The study will use both questionnaires and correlation. The two approaches are best suited to capture the data required to test the hypothesis and answer the research question as well. Additionally, each of the chosen methods has its own advantages. For example, questionnaires allow for both close and open-ended questions. Thus, a lot of data can be collected that may be used to write the report. The data can also show relations that were not considered at first. Furthermore, correlation allows the researcher to test the strength and direction of the relationship between the variables.
Variables of Interest
Homelessness and literacy are the independent variables in the study while depression is the dependent variable.
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Type of Data
The researcher will use two broad types of data namely secondary and primary data. Secondary data is collected through previous peer reviewed journals, articles and books on the topic. Additionally, the questionnaire mentioned earlier will be used to collect the primary data, which is fresh opinions and thoughts form a select sample of the target audience. Specifically, the study will use interview data and past research data as part of the data collected.
Participants will be both men and women aged between 18 and 50 who are homeless. There will be no restrictions on how long they have been homeless or why they are in the situation.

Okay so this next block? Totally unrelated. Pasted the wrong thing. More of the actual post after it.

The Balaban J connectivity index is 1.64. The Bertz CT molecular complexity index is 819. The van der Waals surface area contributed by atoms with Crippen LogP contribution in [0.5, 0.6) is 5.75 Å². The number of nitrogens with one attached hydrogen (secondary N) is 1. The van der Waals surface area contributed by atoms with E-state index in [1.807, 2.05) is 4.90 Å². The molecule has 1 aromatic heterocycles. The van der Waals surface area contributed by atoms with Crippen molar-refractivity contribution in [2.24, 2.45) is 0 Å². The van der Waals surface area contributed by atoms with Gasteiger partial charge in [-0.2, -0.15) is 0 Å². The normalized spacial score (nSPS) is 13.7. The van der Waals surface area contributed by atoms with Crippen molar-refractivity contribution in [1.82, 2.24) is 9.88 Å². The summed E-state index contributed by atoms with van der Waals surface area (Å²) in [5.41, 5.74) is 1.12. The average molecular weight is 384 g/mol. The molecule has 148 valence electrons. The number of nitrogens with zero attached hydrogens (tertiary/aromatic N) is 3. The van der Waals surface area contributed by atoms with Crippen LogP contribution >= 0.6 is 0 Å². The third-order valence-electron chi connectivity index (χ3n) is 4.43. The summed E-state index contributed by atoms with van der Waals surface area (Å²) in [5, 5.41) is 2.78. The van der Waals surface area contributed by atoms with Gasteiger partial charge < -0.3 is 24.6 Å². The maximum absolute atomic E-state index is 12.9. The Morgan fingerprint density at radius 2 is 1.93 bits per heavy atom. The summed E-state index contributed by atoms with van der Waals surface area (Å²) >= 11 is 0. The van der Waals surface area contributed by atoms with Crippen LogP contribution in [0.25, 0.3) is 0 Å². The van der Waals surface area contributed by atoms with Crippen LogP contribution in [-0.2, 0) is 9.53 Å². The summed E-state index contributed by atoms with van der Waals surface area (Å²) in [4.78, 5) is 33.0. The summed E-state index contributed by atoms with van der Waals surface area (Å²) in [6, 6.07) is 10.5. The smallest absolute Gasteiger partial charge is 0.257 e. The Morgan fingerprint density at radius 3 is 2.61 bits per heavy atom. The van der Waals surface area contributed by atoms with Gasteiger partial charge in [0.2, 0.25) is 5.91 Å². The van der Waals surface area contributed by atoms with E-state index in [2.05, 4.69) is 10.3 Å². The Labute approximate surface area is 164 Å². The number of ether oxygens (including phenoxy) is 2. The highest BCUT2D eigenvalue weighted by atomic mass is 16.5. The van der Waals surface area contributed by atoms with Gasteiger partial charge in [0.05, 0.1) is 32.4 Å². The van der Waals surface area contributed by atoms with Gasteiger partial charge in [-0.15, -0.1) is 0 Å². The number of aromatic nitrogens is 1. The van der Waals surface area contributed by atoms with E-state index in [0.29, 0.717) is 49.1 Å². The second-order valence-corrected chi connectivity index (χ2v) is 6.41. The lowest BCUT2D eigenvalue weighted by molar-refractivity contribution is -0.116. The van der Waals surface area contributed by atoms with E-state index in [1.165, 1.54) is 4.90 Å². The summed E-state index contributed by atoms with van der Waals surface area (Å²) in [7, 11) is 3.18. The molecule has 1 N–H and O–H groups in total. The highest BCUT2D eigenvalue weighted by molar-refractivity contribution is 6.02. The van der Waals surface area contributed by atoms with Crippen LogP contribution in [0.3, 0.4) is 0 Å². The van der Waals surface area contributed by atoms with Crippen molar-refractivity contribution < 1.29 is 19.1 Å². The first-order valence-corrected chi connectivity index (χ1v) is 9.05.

The target population is homeless people living in the city. To ensure enough participants are recruited in the study, a partnership with two homeless shelters will be sought. The two shelters will have to be significantly far from each other in order to get different people with different situations included in the study. It is expected that 52 participants will be included in the study. Half of the 52 will be female. Additionally, half will be from shelter A and the rest from shelter B.
The researcher will use random sampling to identify the 52 mentioned participants of the study. One of the reasons why random sampling is selected for the study is the fact that it lowers any bias or prejudice that would have been recorded with physical sampling. Additionally, since a computer software picks the people, as the shelters have records of the people who stay there, the participants will not feel like they have been put under the spotlight.
The primary data will be collected in the following way:
- Development of the questionnaire
- Pre-testing the questionnaire
- Revising the questionnaire
- Printing out 52 copies of the questionnaire